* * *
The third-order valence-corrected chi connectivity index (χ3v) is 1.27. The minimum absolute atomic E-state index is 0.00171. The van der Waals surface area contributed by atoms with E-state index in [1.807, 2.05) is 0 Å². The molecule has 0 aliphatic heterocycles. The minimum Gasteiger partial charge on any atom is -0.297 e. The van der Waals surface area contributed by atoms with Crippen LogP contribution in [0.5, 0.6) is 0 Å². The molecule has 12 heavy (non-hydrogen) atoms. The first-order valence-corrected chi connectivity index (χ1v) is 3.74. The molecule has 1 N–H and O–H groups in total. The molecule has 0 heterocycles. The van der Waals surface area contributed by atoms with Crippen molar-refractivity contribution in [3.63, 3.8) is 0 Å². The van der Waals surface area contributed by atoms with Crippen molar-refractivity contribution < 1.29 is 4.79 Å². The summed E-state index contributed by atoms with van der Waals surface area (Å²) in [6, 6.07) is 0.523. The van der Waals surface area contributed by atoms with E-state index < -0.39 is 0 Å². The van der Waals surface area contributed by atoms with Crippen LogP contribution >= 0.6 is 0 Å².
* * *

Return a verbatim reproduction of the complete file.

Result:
The third-order valence-corrected chi connectivity index (χ3v) is 1.27. The minimum absolute atomic E-state index is 0.00171. The van der Waals surface area contributed by atoms with E-state index in [1.807, 2.05) is 0 Å². The molecule has 0 aliphatic heterocycles. The minimum Gasteiger partial charge on any atom is -0.297 e. The van der Waals surface area contributed by atoms with Crippen LogP contribution in [0.5, 0.6) is 0 Å². The molecule has 12 heavy (non-hydrogen) atoms. The first-order valence-corrected chi connectivity index (χ1v) is 3.74. The molecule has 1 N–H and O–H groups in total. The molecule has 0 heterocycles. The van der Waals surface area contributed by atoms with Crippen molar-refractivity contribution in [3.63, 3.8) is 0 Å². The van der Waals surface area contributed by atoms with Crippen molar-refractivity contribution < 1.29 is 4.79 Å². The summed E-state index contributed by atoms with van der Waals surface area (Å²) in [6, 6.07) is 0.523. The van der Waals surface area contributed by atoms with E-state index < -0.39 is 0 Å². The van der Waals surface area contributed by atoms with Crippen LogP contribution >= 0.6 is 0 Å².